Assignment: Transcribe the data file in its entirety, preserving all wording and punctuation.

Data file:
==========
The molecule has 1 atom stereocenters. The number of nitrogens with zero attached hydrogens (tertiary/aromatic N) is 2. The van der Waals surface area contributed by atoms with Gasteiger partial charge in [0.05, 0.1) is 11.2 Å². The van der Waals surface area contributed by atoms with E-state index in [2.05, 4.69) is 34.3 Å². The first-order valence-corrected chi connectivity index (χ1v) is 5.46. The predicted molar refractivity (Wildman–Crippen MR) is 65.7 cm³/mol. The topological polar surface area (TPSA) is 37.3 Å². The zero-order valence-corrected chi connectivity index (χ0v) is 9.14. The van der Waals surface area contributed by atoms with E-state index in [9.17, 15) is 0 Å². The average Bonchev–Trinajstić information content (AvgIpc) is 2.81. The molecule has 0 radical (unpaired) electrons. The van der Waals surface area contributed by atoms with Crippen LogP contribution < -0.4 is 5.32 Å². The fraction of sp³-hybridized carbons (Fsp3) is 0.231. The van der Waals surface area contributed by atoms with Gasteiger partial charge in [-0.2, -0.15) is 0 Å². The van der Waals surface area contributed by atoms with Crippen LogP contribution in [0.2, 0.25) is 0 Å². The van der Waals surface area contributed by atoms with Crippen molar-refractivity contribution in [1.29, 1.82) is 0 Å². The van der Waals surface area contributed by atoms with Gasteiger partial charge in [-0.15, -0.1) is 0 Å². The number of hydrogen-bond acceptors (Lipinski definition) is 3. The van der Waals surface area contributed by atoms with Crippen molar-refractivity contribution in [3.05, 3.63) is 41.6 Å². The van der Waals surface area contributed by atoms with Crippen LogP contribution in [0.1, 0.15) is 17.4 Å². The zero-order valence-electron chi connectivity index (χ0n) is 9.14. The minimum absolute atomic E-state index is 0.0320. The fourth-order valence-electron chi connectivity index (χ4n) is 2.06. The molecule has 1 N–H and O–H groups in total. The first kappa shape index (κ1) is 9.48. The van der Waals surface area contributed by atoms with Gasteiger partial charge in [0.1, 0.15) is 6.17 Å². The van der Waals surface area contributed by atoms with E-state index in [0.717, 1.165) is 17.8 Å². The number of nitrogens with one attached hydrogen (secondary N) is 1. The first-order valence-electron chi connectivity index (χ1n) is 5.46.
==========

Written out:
The molecule has 1 atom stereocenters. The number of nitrogens with zero attached hydrogens (tertiary/aromatic N) is 2. The van der Waals surface area contributed by atoms with Gasteiger partial charge in [0.05, 0.1) is 11.2 Å². The van der Waals surface area contributed by atoms with E-state index in [2.05, 4.69) is 34.3 Å². The first-order valence-corrected chi connectivity index (χ1v) is 5.46. The predicted molar refractivity (Wildman–Crippen MR) is 65.7 cm³/mol. The topological polar surface area (TPSA) is 37.3 Å². The zero-order valence-corrected chi connectivity index (χ0v) is 9.14. The van der Waals surface area contributed by atoms with E-state index in [9.17, 15) is 0 Å². The average Bonchev–Trinajstić information content (AvgIpc) is 2.81. The molecule has 0 radical (unpaired) electrons. The van der Waals surface area contributed by atoms with Crippen LogP contribution < -0.4 is 5.32 Å². The fraction of sp³-hybridized carbons (Fsp3) is 0.231. The van der Waals surface area contributed by atoms with Gasteiger partial charge in [-0.2, -0.15) is 0 Å². The van der Waals surface area contributed by atoms with Crippen LogP contribution in [0.2, 0.25) is 0 Å². The van der Waals surface area contributed by atoms with Crippen molar-refractivity contribution in [1.29, 1.82) is 0 Å². The van der Waals surface area contributed by atoms with Gasteiger partial charge in [-0.15, -0.1) is 0 Å². The number of hydrogen-bond acceptors (Lipinski definition) is 3. The van der Waals surface area contributed by atoms with Crippen molar-refractivity contribution in [3.05, 3.63) is 41.6 Å². The van der Waals surface area contributed by atoms with Crippen LogP contribution in [0.1, 0.15) is 17.4 Å². The zero-order valence-electron chi connectivity index (χ0n) is 9.14. The minimum absolute atomic E-state index is 0.0320. The fourth-order valence-electron chi connectivity index (χ4n) is 2.06. The molecule has 1 N–H and O–H groups in total. The first kappa shape index (κ1) is 9.48. The van der Waals surface area contributed by atoms with Gasteiger partial charge in [0.1, 0.15) is 6.17 Å². The van der Waals surface area contributed by atoms with E-state index in [0.717, 1.165) is 17.8 Å². The number of nitrogens with one attached hydrogen (secondary N) is 1. The first-order valence-electron chi connectivity index (χ1n) is 5.46.